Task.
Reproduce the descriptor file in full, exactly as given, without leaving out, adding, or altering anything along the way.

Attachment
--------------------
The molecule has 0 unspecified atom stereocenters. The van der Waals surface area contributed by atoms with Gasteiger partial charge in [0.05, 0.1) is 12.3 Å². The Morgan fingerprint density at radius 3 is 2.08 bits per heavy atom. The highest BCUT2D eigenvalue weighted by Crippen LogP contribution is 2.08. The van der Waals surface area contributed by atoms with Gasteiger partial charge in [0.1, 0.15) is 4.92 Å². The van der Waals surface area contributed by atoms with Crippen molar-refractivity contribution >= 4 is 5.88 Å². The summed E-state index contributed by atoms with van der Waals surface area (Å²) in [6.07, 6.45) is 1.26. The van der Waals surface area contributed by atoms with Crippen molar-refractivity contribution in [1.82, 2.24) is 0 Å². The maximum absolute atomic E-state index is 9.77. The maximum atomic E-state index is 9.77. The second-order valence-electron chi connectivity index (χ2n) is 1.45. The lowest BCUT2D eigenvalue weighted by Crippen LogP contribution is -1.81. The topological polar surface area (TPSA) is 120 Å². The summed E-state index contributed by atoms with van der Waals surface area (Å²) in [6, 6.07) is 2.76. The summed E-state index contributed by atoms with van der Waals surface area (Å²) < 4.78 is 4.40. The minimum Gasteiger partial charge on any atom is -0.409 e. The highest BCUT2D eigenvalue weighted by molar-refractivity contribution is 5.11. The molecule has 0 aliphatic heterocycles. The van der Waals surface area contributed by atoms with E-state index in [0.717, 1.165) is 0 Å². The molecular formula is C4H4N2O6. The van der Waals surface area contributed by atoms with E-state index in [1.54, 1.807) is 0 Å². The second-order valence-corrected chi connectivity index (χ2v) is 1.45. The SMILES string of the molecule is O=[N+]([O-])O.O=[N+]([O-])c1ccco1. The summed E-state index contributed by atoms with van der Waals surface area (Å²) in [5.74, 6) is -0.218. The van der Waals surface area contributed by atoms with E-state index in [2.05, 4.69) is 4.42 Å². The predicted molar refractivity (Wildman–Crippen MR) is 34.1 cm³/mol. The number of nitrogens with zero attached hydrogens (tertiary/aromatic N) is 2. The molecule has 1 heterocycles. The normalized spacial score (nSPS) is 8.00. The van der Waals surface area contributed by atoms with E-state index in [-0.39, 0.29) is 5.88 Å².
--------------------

The molecule has 0 unspecified atom stereocenters. The van der Waals surface area contributed by atoms with Gasteiger partial charge in [0.05, 0.1) is 12.3 Å². The Morgan fingerprint density at radius 3 is 2.08 bits per heavy atom. The highest BCUT2D eigenvalue weighted by Crippen LogP contribution is 2.08. The van der Waals surface area contributed by atoms with Gasteiger partial charge in [0.1, 0.15) is 4.92 Å². The van der Waals surface area contributed by atoms with Crippen molar-refractivity contribution >= 4 is 5.88 Å². The summed E-state index contributed by atoms with van der Waals surface area (Å²) in [6.07, 6.45) is 1.26. The van der Waals surface area contributed by atoms with Crippen molar-refractivity contribution in [1.82, 2.24) is 0 Å². The maximum absolute atomic E-state index is 9.77. The maximum atomic E-state index is 9.77. The second-order valence-electron chi connectivity index (χ2n) is 1.45. The lowest BCUT2D eigenvalue weighted by Crippen LogP contribution is -1.81. The topological polar surface area (TPSA) is 120 Å². The summed E-state index contributed by atoms with van der Waals surface area (Å²) in [6, 6.07) is 2.76. The summed E-state index contributed by atoms with van der Waals surface area (Å²) < 4.78 is 4.40. The minimum Gasteiger partial charge on any atom is -0.409 e. The highest BCUT2D eigenvalue weighted by molar-refractivity contribution is 5.11. The molecule has 0 aliphatic heterocycles. The van der Waals surface area contributed by atoms with E-state index in [0.717, 1.165) is 0 Å². The molecular formula is C4H4N2O6. The van der Waals surface area contributed by atoms with E-state index in [1.54, 1.807) is 0 Å². The second-order valence-corrected chi connectivity index (χ2v) is 1.45. The SMILES string of the molecule is O=[N+]([O-])O.O=[N+]([O-])c1ccco1. The summed E-state index contributed by atoms with van der Waals surface area (Å²) in [5.74, 6) is -0.218. The van der Waals surface area contributed by atoms with E-state index in [2.05, 4.69) is 4.42 Å². The predicted molar refractivity (Wildman–Crippen MR) is 34.1 cm³/mol. The number of nitrogens with zero attached hydrogens (tertiary/aromatic N) is 2. The molecule has 1 heterocycles. The normalized spacial score (nSPS) is 8.00. The van der Waals surface area contributed by atoms with E-state index in [-0.39, 0.29) is 5.88 Å².